This raises an awkward question. When Mr Abbott publicly pronounced Ms Bryce a dame in time for her official reception on March 25, was she? General Cosgrove started using the title Sir on March 28 after his swearing-in as Governor-General, but again was he officially allowed to claim that title?

    The PM seemed to imply by his statement he had conferred directly with the Queen, however when Abbott called the Palace, he my sources say he did notspeak to the Queen but rather to one of her senior aides.

    Abbott allegedly advised the aide that he was "restoring" a "truncated" (his words) part of the Order of Australia.

    And, despite Abbott's words, the subject of the Letters Patent was apparently not mentioned at that time but arose later, when the legality of his unilateral decision had time to sink in.

    read more: http://www.independentaustralia.net/politics/politics-display/tony-abbotts-right-royal-disaster,6346

     

    saving candlelight by "humility" in too many houses...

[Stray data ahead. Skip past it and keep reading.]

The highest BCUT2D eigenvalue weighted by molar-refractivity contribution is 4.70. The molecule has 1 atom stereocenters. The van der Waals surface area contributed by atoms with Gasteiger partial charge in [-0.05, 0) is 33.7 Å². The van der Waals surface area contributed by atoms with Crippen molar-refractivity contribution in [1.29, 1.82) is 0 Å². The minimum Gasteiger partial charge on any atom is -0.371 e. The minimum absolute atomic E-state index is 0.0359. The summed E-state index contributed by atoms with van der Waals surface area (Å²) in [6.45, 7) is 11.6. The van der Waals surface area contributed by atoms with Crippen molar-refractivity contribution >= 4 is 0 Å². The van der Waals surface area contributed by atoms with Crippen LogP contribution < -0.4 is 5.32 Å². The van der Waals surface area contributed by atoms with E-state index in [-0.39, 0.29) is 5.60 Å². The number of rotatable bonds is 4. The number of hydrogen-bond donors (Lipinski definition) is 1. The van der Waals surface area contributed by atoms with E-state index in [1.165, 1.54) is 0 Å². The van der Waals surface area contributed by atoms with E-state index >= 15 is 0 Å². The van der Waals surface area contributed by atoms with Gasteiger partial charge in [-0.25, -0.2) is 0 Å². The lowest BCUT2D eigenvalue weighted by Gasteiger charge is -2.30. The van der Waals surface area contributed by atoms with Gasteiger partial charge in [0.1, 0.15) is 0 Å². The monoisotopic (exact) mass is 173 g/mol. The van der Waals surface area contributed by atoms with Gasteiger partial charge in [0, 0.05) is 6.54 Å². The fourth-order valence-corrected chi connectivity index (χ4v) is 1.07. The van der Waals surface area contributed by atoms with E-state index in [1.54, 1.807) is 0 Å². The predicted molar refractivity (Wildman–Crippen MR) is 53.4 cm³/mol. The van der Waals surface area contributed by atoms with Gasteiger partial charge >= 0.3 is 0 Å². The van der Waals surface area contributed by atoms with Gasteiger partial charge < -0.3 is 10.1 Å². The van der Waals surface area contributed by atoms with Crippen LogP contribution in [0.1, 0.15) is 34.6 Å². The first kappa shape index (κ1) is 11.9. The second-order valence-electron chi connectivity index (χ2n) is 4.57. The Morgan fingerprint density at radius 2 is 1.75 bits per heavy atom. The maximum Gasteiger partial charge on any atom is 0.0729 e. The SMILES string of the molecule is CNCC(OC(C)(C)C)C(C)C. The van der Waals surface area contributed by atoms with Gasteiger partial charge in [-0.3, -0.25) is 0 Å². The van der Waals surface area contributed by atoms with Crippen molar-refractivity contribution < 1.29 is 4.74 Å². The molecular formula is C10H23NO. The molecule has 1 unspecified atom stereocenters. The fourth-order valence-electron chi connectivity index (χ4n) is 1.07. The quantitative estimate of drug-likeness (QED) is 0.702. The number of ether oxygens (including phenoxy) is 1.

Taxpayers now know the price of Tony Abbott’s humility. The Prime Minister’s unorthodox decision to forgo a $3000-a-week luxury home in Canberra for Spartan accommodation at the Australian Federal Police College has cost taxpayers $65,000 in lease termination fees, Senate documents reveal.

    After winning the election, Mr Abbott was supposed to stay in what real estate agents described as a "sensational executive residence” in one of Canberra’s most desirable suburbs, Forrest. Mr Abbott had not chosen the property - it was procured by the Department of Prime Minister and Cabinet - but bureaucrats expected he would stay there for as long as it took to complete renovations on The Lodge.